All Saints Day Sermon

Theme: A Call to life of Sainthood.


In the name of God, the Father, the Son and the Holy Spirit. Amen. Today we are celebrating the feast of All Saints day.  What is All Saints Day? It is a day of commemorating all the saints of the church, both known and unknown, who have attained heaven. The official day for celebrating the feast in the Western churches is November 1st. In the Eastern churches it is celebrated on the first Sunday after Pentecost. The history of the origins of All Saints’ Day cannot be traced with certainty, and it has been observed on various days in different places. The first evidence for the celebration of November the 1st date occurred during the reign of Pope Gregory III (731–741), who dedicated a chapel in St. Peter’s, Rome, on November the 1st in honour of all saints. In Spain it is a very important national public holiday when people from all over the country return to their town or village to lay flowers on the graves of deceased relatives. There are few religious days that mean quite so much to the ordinary people of Spain as this solemn festival. Roads around cemeteries will be crammed with traffic, flower sellers line the streets and, in many places, additional public transport services are organized. Although this might sound over-commercialized and hectic it is actually, for most people, a day of high emotions. The Eucharist, or Mass, will often be performed in the cemetery several times during the day. While many canonized saints are celebrated with their own individual feast days, saints that have not been canonized have no particular holiday. All Saints’ Day recognizes those whose sainthood is known only to God. The Christian festival of All Saints Day comes from a conviction that there is a spiritual connection between those in Heaven and on Earth. This theology is also illustrated in our Eucharist liturgy in the following words; “Through him, and with him, and in him, in the unity of the Holy Spirit, with all who stand before you in earth and heaven, we worship you, Father Almighty, in songs of everlasting praise.” There is that belief in our liturgy that as we gather for the Eucharist service, we are also fellowshipping with both the living and dead saints. 

I enjoy reading the book of Revelation because of its vivid images and poetic language. It is however, like any other apocalyptic literature one of the most difficult books to read and interpret especially to those without knowledge of its background and use of coded language. “I saw a new heaven and a new earth, for the first heaven and earth had passed away, and there was no longer any sea.” Centuries earlier, God assured the Jewish exiles that he was going to create new heavens and a new earth; and the former things were not to be remembered, nor come into mind. In that context, God was promising the Jewish exiles that he would restore their great city, Jerusalem, which had been destroyed much earlier. The former things—their exile in Babylonia—would fade into distant memory so that they might enjoy their new freedom. This language of new heaven and new earth is common in many biblical books and the author of Revelation is using the known language but in a different way.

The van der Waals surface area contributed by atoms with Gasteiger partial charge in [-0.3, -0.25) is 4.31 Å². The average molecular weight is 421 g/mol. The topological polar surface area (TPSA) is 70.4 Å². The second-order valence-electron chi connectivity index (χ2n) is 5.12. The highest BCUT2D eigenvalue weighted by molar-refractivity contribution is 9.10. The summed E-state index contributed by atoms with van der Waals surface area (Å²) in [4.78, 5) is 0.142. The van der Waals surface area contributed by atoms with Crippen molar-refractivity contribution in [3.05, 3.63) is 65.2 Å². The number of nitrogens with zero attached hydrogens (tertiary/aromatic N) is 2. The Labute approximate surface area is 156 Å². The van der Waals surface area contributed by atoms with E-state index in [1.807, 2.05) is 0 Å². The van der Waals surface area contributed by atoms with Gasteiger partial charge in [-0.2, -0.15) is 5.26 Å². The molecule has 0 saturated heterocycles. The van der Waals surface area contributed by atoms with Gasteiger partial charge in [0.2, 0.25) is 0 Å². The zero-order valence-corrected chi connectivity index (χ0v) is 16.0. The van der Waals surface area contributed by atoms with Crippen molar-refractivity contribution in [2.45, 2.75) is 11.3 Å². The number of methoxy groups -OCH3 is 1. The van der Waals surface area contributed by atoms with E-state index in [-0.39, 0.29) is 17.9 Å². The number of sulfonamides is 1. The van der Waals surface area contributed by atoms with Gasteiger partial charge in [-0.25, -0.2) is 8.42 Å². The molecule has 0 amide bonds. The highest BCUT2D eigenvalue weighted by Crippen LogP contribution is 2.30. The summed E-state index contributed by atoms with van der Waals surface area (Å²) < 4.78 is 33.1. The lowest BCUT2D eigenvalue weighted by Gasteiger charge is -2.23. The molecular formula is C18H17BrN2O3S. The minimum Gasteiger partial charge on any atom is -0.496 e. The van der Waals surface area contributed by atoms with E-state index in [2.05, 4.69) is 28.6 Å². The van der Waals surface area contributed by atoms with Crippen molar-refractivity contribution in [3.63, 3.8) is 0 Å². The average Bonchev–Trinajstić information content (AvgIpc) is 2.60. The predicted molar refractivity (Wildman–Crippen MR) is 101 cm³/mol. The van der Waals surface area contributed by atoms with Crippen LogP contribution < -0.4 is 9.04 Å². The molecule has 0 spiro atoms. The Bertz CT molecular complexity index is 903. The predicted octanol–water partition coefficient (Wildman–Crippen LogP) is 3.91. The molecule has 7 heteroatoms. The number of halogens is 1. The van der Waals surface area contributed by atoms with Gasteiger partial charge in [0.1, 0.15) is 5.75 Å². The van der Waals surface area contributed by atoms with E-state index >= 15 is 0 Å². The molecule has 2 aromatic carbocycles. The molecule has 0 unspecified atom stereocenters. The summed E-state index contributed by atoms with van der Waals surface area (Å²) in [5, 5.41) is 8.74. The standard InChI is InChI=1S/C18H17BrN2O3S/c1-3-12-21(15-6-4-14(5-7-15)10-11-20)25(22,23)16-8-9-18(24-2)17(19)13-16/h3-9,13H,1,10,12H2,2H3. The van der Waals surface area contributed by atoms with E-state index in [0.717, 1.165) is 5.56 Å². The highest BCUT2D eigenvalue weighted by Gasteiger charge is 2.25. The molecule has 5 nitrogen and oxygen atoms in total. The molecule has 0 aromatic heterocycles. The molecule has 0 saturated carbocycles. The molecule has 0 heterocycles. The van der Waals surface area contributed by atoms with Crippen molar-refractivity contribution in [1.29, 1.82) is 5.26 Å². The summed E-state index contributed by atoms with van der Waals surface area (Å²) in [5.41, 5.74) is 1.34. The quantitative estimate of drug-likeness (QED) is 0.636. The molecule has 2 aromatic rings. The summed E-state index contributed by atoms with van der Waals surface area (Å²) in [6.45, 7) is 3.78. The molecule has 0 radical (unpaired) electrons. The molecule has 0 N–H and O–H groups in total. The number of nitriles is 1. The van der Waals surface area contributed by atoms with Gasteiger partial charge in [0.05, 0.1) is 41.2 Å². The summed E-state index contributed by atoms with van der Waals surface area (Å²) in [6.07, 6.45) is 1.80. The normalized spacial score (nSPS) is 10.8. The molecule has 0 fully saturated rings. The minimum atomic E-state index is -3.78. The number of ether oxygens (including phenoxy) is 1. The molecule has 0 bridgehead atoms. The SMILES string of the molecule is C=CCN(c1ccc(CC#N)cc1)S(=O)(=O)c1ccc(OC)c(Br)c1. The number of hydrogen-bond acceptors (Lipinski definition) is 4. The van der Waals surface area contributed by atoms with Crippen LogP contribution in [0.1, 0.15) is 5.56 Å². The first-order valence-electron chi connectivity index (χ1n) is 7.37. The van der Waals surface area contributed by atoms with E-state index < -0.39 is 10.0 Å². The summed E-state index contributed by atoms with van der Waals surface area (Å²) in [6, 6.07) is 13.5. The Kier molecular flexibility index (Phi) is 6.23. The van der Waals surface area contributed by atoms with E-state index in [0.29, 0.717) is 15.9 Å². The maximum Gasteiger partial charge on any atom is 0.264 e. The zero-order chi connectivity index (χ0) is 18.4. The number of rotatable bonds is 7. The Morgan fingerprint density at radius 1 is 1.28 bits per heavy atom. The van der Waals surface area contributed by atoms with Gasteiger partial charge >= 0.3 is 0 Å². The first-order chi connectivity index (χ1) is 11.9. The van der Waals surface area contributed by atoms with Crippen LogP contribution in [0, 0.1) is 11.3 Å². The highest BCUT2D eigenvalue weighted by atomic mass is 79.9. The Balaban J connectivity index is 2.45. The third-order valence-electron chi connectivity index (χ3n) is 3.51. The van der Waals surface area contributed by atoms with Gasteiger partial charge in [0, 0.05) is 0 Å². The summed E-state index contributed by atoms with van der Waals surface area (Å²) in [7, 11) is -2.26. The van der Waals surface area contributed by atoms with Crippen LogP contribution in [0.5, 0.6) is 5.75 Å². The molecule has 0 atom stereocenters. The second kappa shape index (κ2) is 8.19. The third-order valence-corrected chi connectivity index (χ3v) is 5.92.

In the book of Revelation the language is appropriated to speak of the heavenly city—the New Jerusalem—the new home for the faithful. The writer has seen it, and describes it to reassure faithful Christians who have endured adversity, people who need to hear that God will make things right. Dying to old life and living into the newness of God is the call and message of Revelation

“I saw the Holy city, the new Jerusalem coming down out of heaven from God, prepared as a bride adorned for her husband” This is the most striking, beautiful image one could think of. The most beautiful thing a man will ever see is his bride coming down the aisle, ready to meet him. Ask me I can testify to that because I had a similar experience 9 years ago on the 28th April 2012. This is how beautiful the New Jerusalem will be. This is the Jerusalem of hope, Jerusalem above, and the place of our real citizenship. The terms holy and new distinguish the city because it is holy and new, it is different from any earthly city. The name Jerusalem gives it continuity with earth, especially with the place of our redemption. It is significant that this glorious dwelling place of God and His people is described as theholy city. Cities are places with many people, and people interacting with each other. This is not isolation, but a perfect community of the people of God. “The former things have passed away” The New Jerusalem is distinguished by what it does not have – no tears, no sorrow, no death, and no pain.

In the Jewish scriptures, Jerusalem is the focus of Jewish identity, faith, and hope, but in Revelation, Jerusalem signifies “the election of a new people and the sealing of a new covenant.” These are the people we are remembering today as saints. They are saints because they abide in Christ. They were capable of sinning just like any other human beings but they always repent of their sins and received forgiveness. We become saints not that we live a sinless life but that we faithfully confess our sins to God. In celebrating All Saints Day, Jesus is calling us to a life of sainthood. We are sinners and have fallen from the glory of God, but remember the words of St Augustine who said, “The church is the hospital of sinners.” We are coming to church as spiritual patients seeking God´s healing and we leave the church as saints. May the almighty God help us to live a life of sainthood so that one day we will be citizens of the New Jerusalem. Amen

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